Five foundations representing Christian communities in Israel have petitioned the High Court of Justice to implement equal treatment under law for all religious houses of worship in the country. Currently, in Jerusalem all non-Jewish religious prayer halls are exempt from property tax, but other non-Jewish religious facilities like classrooms, offices and event halls are fully taxed. But. synagogues’ entire properties – including spaces used for strictly commercial purposes – are fully tax exempt.
'Property tax exemption favors synagogues over churches’
Christians petition High Court for equal treatment under tax law, claiming full property tax exemption granted to Synagogues is discriminatory
Shirly Sasson Ezer • Ynet
Five foundations representing Christian communities in Israel have petitioned the High Court of Justice to implement equal treatment under the tax law for all religious houses of worship in the country.
The petition, lead by the Jerusalem Institute of Justice, a civil rights group, was filed in response to an March 2010 amendment made to the capital’s municipal tax laws, fully exempting synagogues from property taxes.
As per the amendment, all religious prayer halls are exempt of property tax, while other facilities – classrooms, offices and event halls – are taxed as usual. Only synagogues’ entire properties – including spaces used for commercial purposes – are fully exempt.
The foundations claimed that the amendment undermines the Israel’s democratic character since it allows for discrimination against its residents.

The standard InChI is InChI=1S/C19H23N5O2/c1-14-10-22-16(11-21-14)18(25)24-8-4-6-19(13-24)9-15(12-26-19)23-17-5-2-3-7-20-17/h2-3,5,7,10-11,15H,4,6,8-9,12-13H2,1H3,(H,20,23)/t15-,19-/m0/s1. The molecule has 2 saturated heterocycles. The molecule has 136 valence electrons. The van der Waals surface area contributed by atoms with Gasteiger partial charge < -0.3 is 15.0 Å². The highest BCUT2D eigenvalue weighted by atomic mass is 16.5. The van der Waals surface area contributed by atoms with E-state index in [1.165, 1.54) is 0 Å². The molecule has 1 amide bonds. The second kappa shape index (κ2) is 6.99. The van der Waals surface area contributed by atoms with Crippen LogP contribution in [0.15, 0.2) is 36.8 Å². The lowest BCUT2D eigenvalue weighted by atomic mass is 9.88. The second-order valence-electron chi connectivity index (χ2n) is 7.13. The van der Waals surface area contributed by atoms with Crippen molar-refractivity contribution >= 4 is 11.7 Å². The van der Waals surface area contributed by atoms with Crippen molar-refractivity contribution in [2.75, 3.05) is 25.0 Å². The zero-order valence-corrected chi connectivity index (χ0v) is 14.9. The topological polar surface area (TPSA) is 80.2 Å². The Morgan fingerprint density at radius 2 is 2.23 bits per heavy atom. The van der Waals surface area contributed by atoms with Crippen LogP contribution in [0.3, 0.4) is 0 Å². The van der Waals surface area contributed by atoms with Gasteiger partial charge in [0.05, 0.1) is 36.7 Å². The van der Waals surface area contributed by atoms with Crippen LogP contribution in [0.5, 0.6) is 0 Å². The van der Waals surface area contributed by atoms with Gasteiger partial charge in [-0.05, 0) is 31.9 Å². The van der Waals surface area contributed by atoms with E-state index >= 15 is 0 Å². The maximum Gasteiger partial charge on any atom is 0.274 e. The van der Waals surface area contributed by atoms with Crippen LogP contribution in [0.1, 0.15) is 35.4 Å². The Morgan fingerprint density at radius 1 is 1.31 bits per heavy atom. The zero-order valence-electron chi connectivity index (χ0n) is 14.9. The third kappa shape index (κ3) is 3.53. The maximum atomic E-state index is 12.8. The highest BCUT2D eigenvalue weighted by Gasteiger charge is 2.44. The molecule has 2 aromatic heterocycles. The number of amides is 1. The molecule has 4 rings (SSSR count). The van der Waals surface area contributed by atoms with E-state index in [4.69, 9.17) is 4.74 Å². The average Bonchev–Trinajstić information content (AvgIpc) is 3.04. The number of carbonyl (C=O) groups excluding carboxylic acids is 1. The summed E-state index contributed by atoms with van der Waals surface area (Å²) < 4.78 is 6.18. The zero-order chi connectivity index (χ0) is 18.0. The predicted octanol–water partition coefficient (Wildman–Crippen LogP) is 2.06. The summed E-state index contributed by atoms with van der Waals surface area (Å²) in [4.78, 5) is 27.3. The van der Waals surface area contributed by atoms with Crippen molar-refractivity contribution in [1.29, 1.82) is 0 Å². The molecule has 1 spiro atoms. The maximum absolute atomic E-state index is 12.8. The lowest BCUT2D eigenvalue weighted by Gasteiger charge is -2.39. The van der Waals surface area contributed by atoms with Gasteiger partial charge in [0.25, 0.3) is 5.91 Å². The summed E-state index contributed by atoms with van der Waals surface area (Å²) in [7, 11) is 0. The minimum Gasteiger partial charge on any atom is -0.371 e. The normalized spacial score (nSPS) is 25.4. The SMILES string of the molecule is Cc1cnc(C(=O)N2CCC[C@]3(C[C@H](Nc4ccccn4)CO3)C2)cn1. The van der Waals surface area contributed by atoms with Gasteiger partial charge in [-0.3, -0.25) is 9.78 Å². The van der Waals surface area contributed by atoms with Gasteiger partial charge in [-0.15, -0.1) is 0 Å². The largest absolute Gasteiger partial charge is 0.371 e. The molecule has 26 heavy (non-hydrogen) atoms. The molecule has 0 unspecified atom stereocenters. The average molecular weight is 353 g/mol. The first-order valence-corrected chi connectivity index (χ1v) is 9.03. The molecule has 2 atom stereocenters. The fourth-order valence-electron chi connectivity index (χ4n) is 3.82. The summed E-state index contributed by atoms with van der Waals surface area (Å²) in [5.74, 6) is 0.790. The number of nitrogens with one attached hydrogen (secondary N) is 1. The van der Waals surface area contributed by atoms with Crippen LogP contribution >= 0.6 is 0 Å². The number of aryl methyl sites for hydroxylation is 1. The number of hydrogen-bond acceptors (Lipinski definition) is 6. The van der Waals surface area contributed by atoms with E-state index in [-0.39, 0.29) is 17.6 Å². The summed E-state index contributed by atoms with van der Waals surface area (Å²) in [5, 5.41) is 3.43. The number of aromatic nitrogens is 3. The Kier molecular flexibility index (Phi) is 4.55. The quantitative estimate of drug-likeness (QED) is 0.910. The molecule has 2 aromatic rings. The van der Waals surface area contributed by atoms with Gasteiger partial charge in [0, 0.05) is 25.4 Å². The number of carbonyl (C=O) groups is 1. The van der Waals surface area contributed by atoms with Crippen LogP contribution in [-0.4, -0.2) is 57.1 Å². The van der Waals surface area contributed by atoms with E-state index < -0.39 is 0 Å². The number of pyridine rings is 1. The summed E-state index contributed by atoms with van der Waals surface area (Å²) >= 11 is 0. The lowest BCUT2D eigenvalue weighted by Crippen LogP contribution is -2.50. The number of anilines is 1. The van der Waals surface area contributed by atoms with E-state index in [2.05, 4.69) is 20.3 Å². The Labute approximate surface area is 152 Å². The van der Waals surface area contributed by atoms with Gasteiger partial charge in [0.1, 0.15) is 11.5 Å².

The groups have demanded the court apply the amendment to all houses of worship, including the non-Jewish ones. Attorney Michael Decker, who represents the petitioners, said that the measure would not only bolster equality, but also allow followers of non-Jewish religions to make considerable savings.
“The municipalities charge tens of millions of shekels a year, in a manner that we consider a violation Basic Law,” he said.
Alternately, the groups have asked the court to annul the exemptions altogether.
Last month, Knesset members Moshe Gafni and Nissim Zeev have submitted a law proposal to rework the amendment and make it applicable to all religions, claiming that the amendment is not meant to discriminate against non-Jewish houses of worship.
“They want to promote the legislation quickly in order to benefit their own sector,” Decker said, estimating that the lawmakers fear that the court might strike the amendment, financially hurting synagogues.